ES Codebase Walkthrough


I was wondering if there are any resources available to help developers get a grasp on the big concepts within the ES codebase. I'm currently trying to refactor a plugin at work to be compatible with ES 5, and I keep running into concepts that are hard to understand by just looking at the code. The specific classes I'm interested in are AbstractQueryBuilder, XContentBuilder, and QueryParser, but I'm not even sure what question I need to ask. So any guidance on where I can go to learn more, or how to think about these concepts would be amazing. Sorry for the somewhat vague post. I'm still trying to wrap my head around the whole ES architecture. Thanks


If you are not sure what question to ask, you can still consider to publish your plugin refactoring effort so far, and the community could have a look at it.

AbstractQueryBuilder is a base class for building ES queries for translating them into Lucene strcutures.

XContentBuilder is a utility for creating JSON/YAML/etc. formatted objects (a wrapper around Jackson)

QueryParser is a helper interface, for parsing ES queries.

Currently, it's difficult for me to build ES 5, because I am using Gradle 2.14 and the ES team blocked Gradle 2.14 from building /examining the code base.

Thanks for the response! I guess what I'd like to know is, given this query:
"match" : {
"message" : {
"query" : "this is a test",
"type" : "phrase"

How does the query get broken down and processed by the various ES components in it's journey to become a Lucene query? Maybe that's still a rather broad question.

You want to know about a REST query it seems?

  • HTTP receives JSON (a "REST action")
  • REST action is parsed to ES Java API, using org.elasticsearch.index.query.QueryBuilder
  • the ES query source is transported to the nodes that hold the shards of the addresses index using a coordinating node (the node that received the search request)
  • from there, the TransportSearchAction processes the search, by default the SearchQueryThenFetchAsyncAction, which divides the search into search phases. "query then fetch" has two phases.
  • first phase: the TransportService executes the query relevance scoring under timeout /circuit breaker control. The result is a set of doc IDs. On each node, a SearchService is running and doing the heavy lifting (parsing the source, query caching, scroll), creating a SearchContext.
  • second phase: the doc source/fields are fetched from the shards and combined with the doc scores
  • the SearchResponse is returned to the coordinating node, which delivers the result to the client

Parsing the source from ES syntax to Lucene is performed by the SearchService as follows:

  • the parts to parse in the source are manifold: from, size, indexBoost, query (with rewrite), postfilter, sorts, profiles, timeout, terminateafter, aggregations, suggest, rescores, stored fields, explain, fetchsource, docvaluefields, highlighter, scriptfields, ext, version, stats, searchafter, slice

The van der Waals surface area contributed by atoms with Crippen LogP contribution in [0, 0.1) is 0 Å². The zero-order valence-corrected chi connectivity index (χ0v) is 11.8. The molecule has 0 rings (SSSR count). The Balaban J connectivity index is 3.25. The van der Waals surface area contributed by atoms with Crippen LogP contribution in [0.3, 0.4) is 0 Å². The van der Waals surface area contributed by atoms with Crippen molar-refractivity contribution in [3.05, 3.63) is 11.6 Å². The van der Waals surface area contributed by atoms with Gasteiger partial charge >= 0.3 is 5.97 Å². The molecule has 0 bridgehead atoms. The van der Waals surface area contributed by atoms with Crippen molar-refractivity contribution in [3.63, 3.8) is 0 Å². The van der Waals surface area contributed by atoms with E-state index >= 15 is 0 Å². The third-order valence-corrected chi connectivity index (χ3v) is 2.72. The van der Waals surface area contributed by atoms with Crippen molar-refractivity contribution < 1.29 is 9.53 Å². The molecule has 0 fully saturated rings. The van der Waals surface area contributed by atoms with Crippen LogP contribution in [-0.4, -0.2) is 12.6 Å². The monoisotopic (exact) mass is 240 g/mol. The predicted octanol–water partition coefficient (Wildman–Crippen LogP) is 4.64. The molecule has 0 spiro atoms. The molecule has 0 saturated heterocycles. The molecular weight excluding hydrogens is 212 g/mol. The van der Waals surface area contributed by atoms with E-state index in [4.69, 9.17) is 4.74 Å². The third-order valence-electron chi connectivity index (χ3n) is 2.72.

• the QueryShardContext parses the ES Query in toQuery() into Lucene and puts the result in ParsedQuery. It's kind of a recursive descendent parser, translating the query element by element into Lucene equivalents.
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Gradle 2.14 breaks the build because that version made internal some previously public classes that we use for progress logging during the build. Until we have a solution to this problem, the best approach is to make clear that Gradle 2.14 is not compatible with the build by failing early rather than the build breaking for reasons that might appear mysterious to developers that do not work with the codebase everyday.

@jasontedor I guess that plugin authors can still use Gradle 2.14 if they wish right?

Yes, but the comment that I replied to was specifically in regards to the Elasticsearch codebase and Gradle 2.14.

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Awesome! I was able to look into the code and somewhat follow along what you laid out. From what I understood, when you are writing a custom query builder, you want your QB to be capable of both creating a ES query from XContent AND creating a Lucene query from a QueryShardContext, correct? I've looked at the built-in QB's, and the strategy for turning xContent into a QB is simply grab each subsequent token of the xContent parser and check to see what kind of field it represents, then fill in the appropriate value of the ES query. For example, the MatchQueryBuilder checks if the current token represents the SLOP_FIELD, and if it does, it sets the slop value equal to the next int value of the parser. But the task of creating a Lucene query from a QueryShardContext seems more complicated. From looking at how the MatchQueryBuilder does it, it appears that there's a fairly tight coupling between the MatchQueryBuilder and the MatchQuery. The former calls the latter, but then the latter creates a new instance of the former and uses that to create a query. From what I understand, the QueryShardContext is mainly used to get at the different analyzers and field mappings, correct?

Thanks for the thorough response above. It definitely helped. Now I'm just curious as to how to mentally think about the task of creating ES queries and Lucene queries from xContent and Shard Contexts.

Correct. Queries have builder classes, following the builder design pattern for fluent programming style.

Yes, at shard level, Elasticsearch works like a Lucene index - it means, ES fields are translated into Lucene fields, ES analyzers are translated into Lucene analyzers etc. All in all, it's a straightforward process (where ES has some add-ons).

Maybe you should have a look into the ES test source codes, they offer a plethora of tricks how to use and understand the internal mechanisms.